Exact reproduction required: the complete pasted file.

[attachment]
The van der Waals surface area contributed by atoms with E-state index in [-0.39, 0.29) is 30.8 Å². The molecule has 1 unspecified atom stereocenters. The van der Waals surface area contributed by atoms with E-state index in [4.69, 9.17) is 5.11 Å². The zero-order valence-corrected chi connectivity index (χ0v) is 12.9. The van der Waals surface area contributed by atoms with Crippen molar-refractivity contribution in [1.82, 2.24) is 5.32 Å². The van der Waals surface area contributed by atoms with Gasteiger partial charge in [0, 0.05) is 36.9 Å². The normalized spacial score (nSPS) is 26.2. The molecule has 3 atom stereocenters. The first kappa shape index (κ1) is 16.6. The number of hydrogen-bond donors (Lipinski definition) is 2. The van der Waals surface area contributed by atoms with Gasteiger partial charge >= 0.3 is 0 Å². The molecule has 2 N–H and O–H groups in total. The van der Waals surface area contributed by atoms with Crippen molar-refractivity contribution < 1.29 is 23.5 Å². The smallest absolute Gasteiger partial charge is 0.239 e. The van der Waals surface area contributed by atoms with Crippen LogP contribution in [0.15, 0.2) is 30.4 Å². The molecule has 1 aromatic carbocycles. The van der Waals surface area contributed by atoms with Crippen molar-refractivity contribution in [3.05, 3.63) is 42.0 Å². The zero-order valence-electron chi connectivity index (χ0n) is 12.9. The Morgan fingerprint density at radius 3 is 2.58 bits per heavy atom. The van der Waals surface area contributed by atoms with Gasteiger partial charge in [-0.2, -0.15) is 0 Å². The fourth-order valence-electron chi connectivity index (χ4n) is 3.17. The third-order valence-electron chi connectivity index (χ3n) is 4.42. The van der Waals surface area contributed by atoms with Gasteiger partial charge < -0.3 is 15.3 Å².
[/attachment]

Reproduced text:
The van der Waals surface area contributed by atoms with E-state index in [-0.39, 0.29) is 30.8 Å². The molecule has 1 unspecified atom stereocenters. The van der Waals surface area contributed by atoms with E-state index in [4.69, 9.17) is 5.11 Å². The zero-order valence-corrected chi connectivity index (χ0v) is 12.9. The van der Waals surface area contributed by atoms with Crippen molar-refractivity contribution in [1.82, 2.24) is 5.32 Å². The van der Waals surface area contributed by atoms with Gasteiger partial charge in [0, 0.05) is 36.9 Å². The normalized spacial score (nSPS) is 26.2. The molecule has 3 atom stereocenters. The first kappa shape index (κ1) is 16.6. The number of hydrogen-bond donors (Lipinski definition) is 2. The van der Waals surface area contributed by atoms with Gasteiger partial charge >= 0.3 is 0 Å². The molecule has 2 N–H and O–H groups in total. The van der Waals surface area contributed by atoms with Crippen molar-refractivity contribution < 1.29 is 23.5 Å². The smallest absolute Gasteiger partial charge is 0.239 e. The van der Waals surface area contributed by atoms with Crippen LogP contribution in [0.15, 0.2) is 30.4 Å². The molecule has 1 aromatic carbocycles. The van der Waals surface area contributed by atoms with Crippen molar-refractivity contribution in [3.05, 3.63) is 42.0 Å². The zero-order valence-electron chi connectivity index (χ0n) is 12.9. The Morgan fingerprint density at radius 3 is 2.58 bits per heavy atom. The van der Waals surface area contributed by atoms with Gasteiger partial charge in [-0.2, -0.15) is 0 Å². The fourth-order valence-electron chi connectivity index (χ4n) is 3.17. The third-order valence-electron chi connectivity index (χ3n) is 4.42. The van der Waals surface area contributed by atoms with Gasteiger partial charge < -0.3 is 15.3 Å².